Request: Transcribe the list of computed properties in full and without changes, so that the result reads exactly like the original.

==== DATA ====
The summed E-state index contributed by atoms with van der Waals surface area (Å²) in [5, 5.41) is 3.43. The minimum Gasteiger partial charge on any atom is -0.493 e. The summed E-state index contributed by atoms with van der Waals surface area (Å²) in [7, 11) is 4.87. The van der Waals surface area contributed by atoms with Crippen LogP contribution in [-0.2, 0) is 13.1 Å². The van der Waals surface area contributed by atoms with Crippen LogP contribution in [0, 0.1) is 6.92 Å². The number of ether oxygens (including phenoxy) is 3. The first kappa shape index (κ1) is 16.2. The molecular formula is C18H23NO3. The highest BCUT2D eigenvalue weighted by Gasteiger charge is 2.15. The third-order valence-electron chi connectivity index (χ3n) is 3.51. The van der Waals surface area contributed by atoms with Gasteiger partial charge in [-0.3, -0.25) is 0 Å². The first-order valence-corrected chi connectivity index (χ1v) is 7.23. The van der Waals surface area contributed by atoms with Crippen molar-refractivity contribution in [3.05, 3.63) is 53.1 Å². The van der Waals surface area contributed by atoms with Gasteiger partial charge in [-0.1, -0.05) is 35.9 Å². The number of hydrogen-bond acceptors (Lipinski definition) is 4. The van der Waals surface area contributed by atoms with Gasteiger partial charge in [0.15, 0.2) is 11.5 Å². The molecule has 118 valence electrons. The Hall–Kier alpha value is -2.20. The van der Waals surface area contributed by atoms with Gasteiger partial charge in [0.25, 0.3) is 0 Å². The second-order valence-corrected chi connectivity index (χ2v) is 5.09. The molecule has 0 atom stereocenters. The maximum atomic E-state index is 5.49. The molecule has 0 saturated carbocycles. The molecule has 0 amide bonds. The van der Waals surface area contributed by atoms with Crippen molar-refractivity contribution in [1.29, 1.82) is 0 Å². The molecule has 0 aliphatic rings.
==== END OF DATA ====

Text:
The summed E-state index contributed by atoms with van der Waals surface area (Å²) in [5, 5.41) is 3.43. The minimum Gasteiger partial charge on any atom is -0.493 e. The summed E-state index contributed by atoms with van der Waals surface area (Å²) in [7, 11) is 4.87. The van der Waals surface area contributed by atoms with Crippen LogP contribution in [-0.2, 0) is 13.1 Å². The van der Waals surface area contributed by atoms with Crippen LogP contribution in [0, 0.1) is 6.92 Å². The number of ether oxygens (including phenoxy) is 3. The first kappa shape index (κ1) is 16.2. The molecular formula is C18H23NO3. The highest BCUT2D eigenvalue weighted by Gasteiger charge is 2.15. The third-order valence-electron chi connectivity index (χ3n) is 3.51. The van der Waals surface area contributed by atoms with Gasteiger partial charge in [-0.3, -0.25) is 0 Å². The first-order valence-corrected chi connectivity index (χ1v) is 7.23. The van der Waals surface area contributed by atoms with Crippen molar-refractivity contribution in [3.05, 3.63) is 53.1 Å². The van der Waals surface area contributed by atoms with Gasteiger partial charge in [-0.1, -0.05) is 35.9 Å². The number of hydrogen-bond acceptors (Lipinski definition) is 4. The van der Waals surface area contributed by atoms with Gasteiger partial charge in [0.15, 0.2) is 11.5 Å². The molecule has 118 valence electrons. The Hall–Kier alpha value is -2.20. The van der Waals surface area contributed by atoms with Gasteiger partial charge in [0.25, 0.3) is 0 Å². The second-order valence-corrected chi connectivity index (χ2v) is 5.09. The molecule has 0 atom stereocenters. The maximum atomic E-state index is 5.49. The molecule has 0 saturated carbocycles. The molecule has 0 amide bonds. The van der Waals surface area contributed by atoms with Crippen molar-refractivity contribution in [1.29, 1.82) is 0 Å². The molecule has 0 aliphatic rings.